Romans 4:1–5, 13–17 (NRSV)
Chapter 4What then are we to say was gained by Abraham, our ancestor according to the flesh? Verse 2For if Abraham was justified by works, he has something to boast about, but not before God. Verse 3For what does the scripture say? "Abraham believed God, and it was reckoned to him as righteousness." Verse 4Now to one who works, wages are not reckoned as a gift but as something due. Verse 5But to one who without works trusts him who justifies the ungodly, such faith is reckoned as righteousness. Verse 13For the promise that he would inherit the world did not come to Abraham or to his descendants through the law but through the righteousness of faith. Verse 14If it is the adherents of the law who are to be the heirs, faith is null and the promise is void. Verse 15For the law brings wrath; but where there is no law, neither is there violation. Verse 16For this reason it depends on faith, in order that the promise may rest on grace and be guaranteed to all his descendants, not only to the adherents of the law but also to those who share the faith of Abraham (for he is the father of all of us,
Verse 17as it is written, "I have made you the father of many nations") -in the presence of the God in whom he believed, who gives life to the dead and calls into existence the things that do not exist.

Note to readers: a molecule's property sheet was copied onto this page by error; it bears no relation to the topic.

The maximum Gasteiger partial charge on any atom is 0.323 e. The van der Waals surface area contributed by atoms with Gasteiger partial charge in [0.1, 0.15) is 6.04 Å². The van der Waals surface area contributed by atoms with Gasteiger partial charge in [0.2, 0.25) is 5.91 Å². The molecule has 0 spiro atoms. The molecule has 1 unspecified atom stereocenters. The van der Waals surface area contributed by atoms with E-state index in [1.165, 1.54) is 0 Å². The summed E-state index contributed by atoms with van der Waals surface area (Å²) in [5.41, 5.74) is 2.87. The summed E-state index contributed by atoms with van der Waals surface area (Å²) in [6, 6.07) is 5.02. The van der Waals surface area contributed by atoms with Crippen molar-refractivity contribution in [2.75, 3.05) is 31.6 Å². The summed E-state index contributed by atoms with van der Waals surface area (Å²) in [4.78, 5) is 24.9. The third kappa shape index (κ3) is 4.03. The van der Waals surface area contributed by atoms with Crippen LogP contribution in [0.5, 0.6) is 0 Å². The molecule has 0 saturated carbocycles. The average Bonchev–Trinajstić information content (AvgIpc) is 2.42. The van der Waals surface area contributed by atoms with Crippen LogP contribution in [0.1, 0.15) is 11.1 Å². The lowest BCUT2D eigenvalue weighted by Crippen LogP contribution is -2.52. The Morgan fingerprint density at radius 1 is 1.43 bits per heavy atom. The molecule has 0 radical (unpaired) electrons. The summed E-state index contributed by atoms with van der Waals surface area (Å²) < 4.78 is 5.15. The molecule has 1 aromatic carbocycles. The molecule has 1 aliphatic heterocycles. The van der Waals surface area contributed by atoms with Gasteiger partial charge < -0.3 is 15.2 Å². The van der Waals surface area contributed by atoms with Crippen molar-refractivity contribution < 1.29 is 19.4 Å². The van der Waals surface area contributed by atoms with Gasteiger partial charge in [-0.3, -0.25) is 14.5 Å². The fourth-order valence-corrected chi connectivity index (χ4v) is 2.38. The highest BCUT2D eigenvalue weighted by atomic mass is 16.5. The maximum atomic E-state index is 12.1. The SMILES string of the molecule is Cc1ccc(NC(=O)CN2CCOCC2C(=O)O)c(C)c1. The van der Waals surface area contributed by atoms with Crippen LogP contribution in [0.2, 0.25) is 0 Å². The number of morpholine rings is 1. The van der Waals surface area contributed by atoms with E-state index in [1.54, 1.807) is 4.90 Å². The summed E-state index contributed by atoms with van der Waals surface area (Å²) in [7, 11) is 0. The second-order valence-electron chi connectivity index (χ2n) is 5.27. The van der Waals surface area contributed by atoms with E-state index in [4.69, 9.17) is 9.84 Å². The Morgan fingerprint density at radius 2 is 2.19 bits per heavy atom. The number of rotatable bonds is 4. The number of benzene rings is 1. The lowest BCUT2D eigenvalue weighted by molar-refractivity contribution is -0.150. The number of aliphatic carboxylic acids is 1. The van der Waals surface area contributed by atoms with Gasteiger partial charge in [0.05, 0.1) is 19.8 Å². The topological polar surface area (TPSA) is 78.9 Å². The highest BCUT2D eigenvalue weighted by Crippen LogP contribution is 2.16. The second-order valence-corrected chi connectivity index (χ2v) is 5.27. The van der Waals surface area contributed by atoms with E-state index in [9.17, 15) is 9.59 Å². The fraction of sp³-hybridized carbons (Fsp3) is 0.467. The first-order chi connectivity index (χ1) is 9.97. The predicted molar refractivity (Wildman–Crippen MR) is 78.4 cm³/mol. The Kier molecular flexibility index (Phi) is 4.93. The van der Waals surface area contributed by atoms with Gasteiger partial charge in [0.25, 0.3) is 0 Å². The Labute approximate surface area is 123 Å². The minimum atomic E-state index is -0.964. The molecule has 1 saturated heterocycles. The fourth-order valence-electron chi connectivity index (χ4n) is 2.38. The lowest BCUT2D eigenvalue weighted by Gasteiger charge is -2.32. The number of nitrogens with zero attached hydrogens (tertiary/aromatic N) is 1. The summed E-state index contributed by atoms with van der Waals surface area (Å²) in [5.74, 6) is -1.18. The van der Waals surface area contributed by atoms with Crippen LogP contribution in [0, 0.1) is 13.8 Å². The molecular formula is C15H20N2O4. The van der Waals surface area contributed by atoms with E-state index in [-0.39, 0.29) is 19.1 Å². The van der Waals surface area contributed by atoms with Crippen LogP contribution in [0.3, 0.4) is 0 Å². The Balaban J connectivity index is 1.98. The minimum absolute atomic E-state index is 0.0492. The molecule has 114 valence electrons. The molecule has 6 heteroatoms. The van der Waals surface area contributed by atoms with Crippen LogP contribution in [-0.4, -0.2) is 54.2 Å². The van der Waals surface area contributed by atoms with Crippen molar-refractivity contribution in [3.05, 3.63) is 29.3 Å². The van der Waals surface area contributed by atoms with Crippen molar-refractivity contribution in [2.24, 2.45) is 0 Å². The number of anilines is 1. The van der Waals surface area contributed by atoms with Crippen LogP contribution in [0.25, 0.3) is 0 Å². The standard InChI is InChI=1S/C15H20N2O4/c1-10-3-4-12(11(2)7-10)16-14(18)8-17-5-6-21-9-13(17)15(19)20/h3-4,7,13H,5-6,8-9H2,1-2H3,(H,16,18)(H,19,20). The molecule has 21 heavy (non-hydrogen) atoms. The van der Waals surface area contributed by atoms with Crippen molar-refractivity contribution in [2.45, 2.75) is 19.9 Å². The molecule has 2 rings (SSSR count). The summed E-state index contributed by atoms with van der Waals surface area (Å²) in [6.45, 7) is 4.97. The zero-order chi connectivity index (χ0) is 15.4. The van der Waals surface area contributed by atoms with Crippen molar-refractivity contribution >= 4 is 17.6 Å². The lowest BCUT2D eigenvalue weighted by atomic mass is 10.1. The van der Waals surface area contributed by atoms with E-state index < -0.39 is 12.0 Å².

In the 16th century Reformation, salvation by grace through faith was revealed anew through Paul’s letter to “God’s beloved in Rome,” liberating believers from bondage to the medieval church’s penitential systems. In the 1st century, the Apostle Paul was contending for the full inclusion of all who trust God’s promise, including, but reaching beyond, those who observed Jewish rituals of circumcision and dietary practices. We mortals are forever tempted to point to markers of our “righteousness,” proofs of our good standing before God and the world: long life, financial wealth, high-performing families, public recognition, etc., the stuff of well-crafted obituaries. “There’s no righteousness like self-righteousness,” sad and exhausting as it is.
Living in Christ Jesus is liberation. Beloved of God, you don’t need to prove you are worthy. You are free to join God’s care for the neighbor and the world, “to do justice, and to love kindness, and to walk humbly with your God” (Micah 6:8). Live in joy, loving those God sends to you, today!
Fill my life with your love, Lord Jesus, to trust I am beloved of God without proving myself and to share this gracious love with everyone I meet today in God’s world. Amen.